Throughout September and October, the Spanish-speaking nations and Hispanic residents in the United States celebrate Hispanic Heritage Month (Sept. 15-Oct. 15) in the United States. Other countries celebrate the Dia de la Hispanidad (Hispanic Heritage Day).
During the monthlong Hispanic Heritage Month celebration, the United States honors the culture and traditions of U.S. residents who trace their roots to Spain, Mexico and the Spanish-speaking nations of Central America, South America and the Caribbean. World Music Central has put together a list of recent recordings that showcase the diversity of Hispanic music.
Old-School Revolution is an irresistible album by the Hip Spanic Allstars, a new supergroup that brings together members of iconic bands Santana, Tower of Power, Spearhead, and Los Mocosos.
The multinational band celebrates and updates the exciting music made in the 1970s where Spanish Caribbean salsa and Latin jazz met rock and African American soul and funk.
One of the most exciting artists out of Cuba is Eme Alfonso, a talented artist that grew up in a family of groundbreaking musicians, Grupo Sintesis. Her album discography includes Eme (Colibrí) and Voy. Eme has been releasing a series of mesmerizing videos with her latest songs, including:
Cuba is also a land of extraordinary pianists. This is year there has been a wave of albums by some of Cuba’s finest, who combine jazz and Cuban roots music: Alfredo Rodríguez – The Little Dream (Mack Avenue MAC1130, 2018), Dayramir González – The Grand Concourse (Machat Records, 2018), and Un Día Cualquiera by Harold López-Nussa (Mack Avenue).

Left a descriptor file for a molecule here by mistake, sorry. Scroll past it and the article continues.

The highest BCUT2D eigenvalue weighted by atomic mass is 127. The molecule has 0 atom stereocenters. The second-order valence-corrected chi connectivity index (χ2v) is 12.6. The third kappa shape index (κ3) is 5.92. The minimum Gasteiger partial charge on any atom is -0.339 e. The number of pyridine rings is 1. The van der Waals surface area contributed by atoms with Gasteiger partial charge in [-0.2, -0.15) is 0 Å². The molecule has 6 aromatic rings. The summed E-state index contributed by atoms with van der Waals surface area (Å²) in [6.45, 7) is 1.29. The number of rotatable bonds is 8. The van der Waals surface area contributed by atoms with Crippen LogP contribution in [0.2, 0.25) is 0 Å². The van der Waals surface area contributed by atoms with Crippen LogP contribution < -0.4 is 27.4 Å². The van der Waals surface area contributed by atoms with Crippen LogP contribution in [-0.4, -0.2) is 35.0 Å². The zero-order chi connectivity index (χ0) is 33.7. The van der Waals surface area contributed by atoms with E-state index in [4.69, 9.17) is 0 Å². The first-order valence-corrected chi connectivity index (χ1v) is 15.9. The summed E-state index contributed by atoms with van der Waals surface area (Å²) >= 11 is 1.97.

Cuban pianist and composer Omar Sosa has a new album with fellow Cuban vocalist and violinist Yilian Cañizares titled Aguas, scheduled for release on OTA Records on October 5, 2018. Afro-Cuban roots meet Western classical music, and jazz.
The legendary Cuban guitarist, vocalist and songwriter Eliades Ochoa (of Buena Vista Social Club fame) has released a delightful instrumental album with Cuban guitarist Alejandro Almenares – Dos Gigantes de Música Cubana (Tumi Music, 2018).
One of the iconic Cuban albums of the 1990s, A toda Cuba le gusta (World Circuit) by Afro-Cuban All Stars has been remastered and reissued on vinyl.
Canada-based Cuban musicians Okan (Elizabeth Rodriguez and Magdelys Savigne) have a debut EP titled Laberinto, scheduled for release October 19, 2018. Okan mixes fusion jazz, traditional Cuban music, Mexican influences and jazz swing.
With 127 million residents, Mexico is the largest Spanish-speaking country. The Mexican diaspora has brought mariachi music, norteño and son jarocho to the United States. Mariachi Herencia de México, formed by students from Chicago’s Mexican-American neighborhoods has a new album titled Herencia de la Tierra Mía (Heritage of My Land).
The charming self-released album features iconic Mexican American world music artist Lila Downs, Mexican mariachi star Aida Cuevas and Mexican harp virtuoso Ivan Velasco Herencia de la Tierra Mía includes sones, passionate boleros and a delightful jarocho medley. It was produced by acclaimed Spanish producer Javier Limón, director of the Mediterranean Music Institute at the Berklee College of Music in Boston.